Men and women with furrowed brows sat in pews alongside their children at a Montreal church as volunteers explained what to expect now that they have crossed into Canada from the United States seeking asylum.

They would receive temporary housing stipends and access to medical care. Their kids could go to school. The volunteers handed out small maple-leaf flags.

"I like Canada very much," 26-year-old Marline Dorisma of Haiti said later. "There are lots of opportunities here."

What they did not get were any assurances that they will be allowed to stay. In fact, many will eventually be told to go back home.

The migrants are part of a recent surge of people crossing over from the United States, including some 4,000 in just the last two weeks, that is straining Canada's immigration system to the point where officials turned a domed stadium into a makeshift shelter.

Many said they left fearing deportation due to increased immigration enforcement under President Donald Trump and believing Canada would automatically give them residence, only to experience a rude awakening upon arrival.

It's a widely held misbelief that Transport Minister Marc Garneau sought to dispel during a recent visit to the international border near Quebec, where migrants have been crossing over from northern New York.

"Unless you are being persecuted or fleeing terror or war, you would not qualify as a refugee," Garneau said, "and it's important to combat that misinformation that is out there."

Like in the United States, rules in Canada allow for asylum for people who can demonstrate a well-founded fear of persecution in their homeland based on race, religion, political opinion, nationality or membership in a group like the LBGT community. People can also be accepted if Canada fears they face torture or cruel or unusual punishment if they are deported.

But those deemed to be economic migrants are given orders of deportation through a process that can range from several months to many years.

Last year Canada granted asylum to 63 percent of applicants, for a total of nearly 16,000, according to the Immigration and Refugee Board of Canada. For Haitians it was 52 percent, said Jean-Nicolas Beuze, the representative in Canada for the United Nations High Commissioner for Refugees. That was similar to the acceptance rate for Haitians in the United States, about 48 percent.

Officials, immigration lawyers and other experts say the false belief that Canada will accept all migrants is particularly common among Haitians.

"If these people were aware of the criteria that need to be met in order to be granted refugee status in Canada, and of the likelihood of being turned down and deported from Canada back to Haiti, it's possible many of them would probably have decided not to have left the United States," lawyer Stephane Handfield said.

Authorities say more than 80 percent of the 4,000 who crossed into Quebec recently are from Haiti. The rest include people from India, Mexico, Colombia and Turkey, according to the provincial ministry of immigration.

The Trump administration is considering ending a program that granted temporary residency to about 58,000 people from Haiti following the Caribbean nation's devastating 2010 earthquake. Canada ended a similar program in 2014.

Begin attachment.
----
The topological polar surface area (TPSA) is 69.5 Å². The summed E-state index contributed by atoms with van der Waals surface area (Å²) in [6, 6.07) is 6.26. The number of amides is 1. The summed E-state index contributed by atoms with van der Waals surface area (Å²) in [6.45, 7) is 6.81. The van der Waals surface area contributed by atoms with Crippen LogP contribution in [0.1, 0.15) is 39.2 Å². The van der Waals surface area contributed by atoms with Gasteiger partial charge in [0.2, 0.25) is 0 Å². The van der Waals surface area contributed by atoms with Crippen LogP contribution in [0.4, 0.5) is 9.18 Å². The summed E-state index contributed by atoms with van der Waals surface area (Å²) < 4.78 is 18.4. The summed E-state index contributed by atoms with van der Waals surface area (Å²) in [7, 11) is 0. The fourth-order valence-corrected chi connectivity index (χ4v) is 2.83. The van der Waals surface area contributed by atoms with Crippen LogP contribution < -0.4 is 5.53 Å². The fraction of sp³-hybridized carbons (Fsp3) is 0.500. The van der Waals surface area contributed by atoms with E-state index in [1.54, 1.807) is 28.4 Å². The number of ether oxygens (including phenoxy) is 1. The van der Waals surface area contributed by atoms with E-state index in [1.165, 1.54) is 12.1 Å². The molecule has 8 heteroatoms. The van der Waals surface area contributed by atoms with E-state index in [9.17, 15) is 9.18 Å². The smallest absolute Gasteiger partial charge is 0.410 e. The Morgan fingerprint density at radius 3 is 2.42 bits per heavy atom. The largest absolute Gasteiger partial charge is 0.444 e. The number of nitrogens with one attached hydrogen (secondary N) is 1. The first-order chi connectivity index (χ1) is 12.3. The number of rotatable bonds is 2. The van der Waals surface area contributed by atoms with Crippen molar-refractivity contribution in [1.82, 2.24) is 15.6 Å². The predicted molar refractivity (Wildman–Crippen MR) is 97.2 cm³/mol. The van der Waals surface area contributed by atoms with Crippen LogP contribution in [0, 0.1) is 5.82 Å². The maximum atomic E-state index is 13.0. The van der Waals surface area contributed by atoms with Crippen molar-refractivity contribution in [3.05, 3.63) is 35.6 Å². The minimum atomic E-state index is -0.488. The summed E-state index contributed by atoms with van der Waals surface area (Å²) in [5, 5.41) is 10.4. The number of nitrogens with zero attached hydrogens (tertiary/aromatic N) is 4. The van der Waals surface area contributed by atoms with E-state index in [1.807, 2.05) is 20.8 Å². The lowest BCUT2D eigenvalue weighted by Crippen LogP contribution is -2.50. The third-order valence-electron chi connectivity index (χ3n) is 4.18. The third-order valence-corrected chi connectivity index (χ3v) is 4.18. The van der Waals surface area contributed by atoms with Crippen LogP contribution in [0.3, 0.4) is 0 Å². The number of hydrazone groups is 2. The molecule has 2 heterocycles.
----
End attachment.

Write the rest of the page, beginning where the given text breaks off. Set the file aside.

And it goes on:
"We're being threatened so we have to leave the country, because we're illegal," said Dorisma. "I was told that Canada isn't a country that deports people."

At Montreal's Olympic Stadium, recent arrivals are sleeping on some 900 cots in a concourse near a rear entrance. Officials say the shelter is operating at 70 to 90 percent capacity at any given time and will be open until next month.

Migrants said they have been encouraged by the reception they have received so far in Canada, where there have been only minor anti-immigration demonstrations.

Inancieu Merilien, one of hundreds of Haitians at the arena, said he and others were "being taken care of very well" and "being here is like a dream come true."

In January, Prime Minister Justin Trudeau tweeted in response to a U.S. ban on travelers from some Muslim-majority nations: "To those fleeing persecution, terror & war, Canadians will welcome you, regardless of your faith. Diversity is our strength."

But the reality is many will be in an uncomfortable limbo while awaiting a decision on their status. Janet Dench, executive director of the Canadian Council of Refugees, said the lingering threat of deportation will make it difficult to build new lives and get good jobs.

"They can't invest in integrating because they don't know what the future holds," Dench said. "So it's an extremely stressful situation."

Also, despite the access to taxpayer-funded medical care and education, the housing assistance doesn't go far. Those subsidies range between about $560 per month for a single adult to $1,900 for a family of four, meaning multiple migrant families often must squeeze in under the same roof.

Joseph Jr. Clormeus, a pastor of Haitian descent who has been helping migrants, said many still prefer Canada to what they faced south of the border.

"Most of them are disoriented, weak, and don't know what the future will bring," Clormeus said. "But they prefer the uncertainty of life in Canada (over) the certainty of being deported from the United States."


Associated Press writer Patrick Lejtenyi reported this story in Montreal and AP writer Rob Gillies reported from Toronto.